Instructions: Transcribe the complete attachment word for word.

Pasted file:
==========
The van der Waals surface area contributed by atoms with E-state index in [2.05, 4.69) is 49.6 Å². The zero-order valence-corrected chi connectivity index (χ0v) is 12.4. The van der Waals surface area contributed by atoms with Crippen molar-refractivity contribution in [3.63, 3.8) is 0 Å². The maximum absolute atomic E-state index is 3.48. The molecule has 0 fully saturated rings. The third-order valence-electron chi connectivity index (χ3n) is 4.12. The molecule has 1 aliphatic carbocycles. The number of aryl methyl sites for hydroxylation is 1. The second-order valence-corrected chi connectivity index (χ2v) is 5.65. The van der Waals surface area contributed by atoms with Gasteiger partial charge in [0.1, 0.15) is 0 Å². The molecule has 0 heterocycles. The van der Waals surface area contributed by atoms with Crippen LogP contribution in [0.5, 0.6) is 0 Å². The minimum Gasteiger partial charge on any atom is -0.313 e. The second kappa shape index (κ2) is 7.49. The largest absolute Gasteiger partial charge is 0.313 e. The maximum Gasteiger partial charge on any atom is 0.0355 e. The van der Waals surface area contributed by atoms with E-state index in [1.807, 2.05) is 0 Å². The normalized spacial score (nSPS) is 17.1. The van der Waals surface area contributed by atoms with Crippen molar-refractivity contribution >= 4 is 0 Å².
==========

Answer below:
The van der Waals surface area contributed by atoms with E-state index in [2.05, 4.69) is 49.6 Å². The zero-order valence-corrected chi connectivity index (χ0v) is 12.4. The van der Waals surface area contributed by atoms with Crippen molar-refractivity contribution in [3.63, 3.8) is 0 Å². The maximum absolute atomic E-state index is 3.48. The molecule has 0 fully saturated rings. The third-order valence-electron chi connectivity index (χ3n) is 4.12. The molecule has 1 aliphatic carbocycles. The number of aryl methyl sites for hydroxylation is 1. The second-order valence-corrected chi connectivity index (χ2v) is 5.65. The van der Waals surface area contributed by atoms with Gasteiger partial charge in [0.1, 0.15) is 0 Å². The molecule has 0 heterocycles. The van der Waals surface area contributed by atoms with Crippen LogP contribution in [0.5, 0.6) is 0 Å². The minimum Gasteiger partial charge on any atom is -0.313 e. The second kappa shape index (κ2) is 7.49. The largest absolute Gasteiger partial charge is 0.313 e. The maximum Gasteiger partial charge on any atom is 0.0355 e. The van der Waals surface area contributed by atoms with E-state index in [1.807, 2.05) is 0 Å². The normalized spacial score (nSPS) is 17.1. The van der Waals surface area contributed by atoms with Crippen molar-refractivity contribution >= 4 is 0 Å².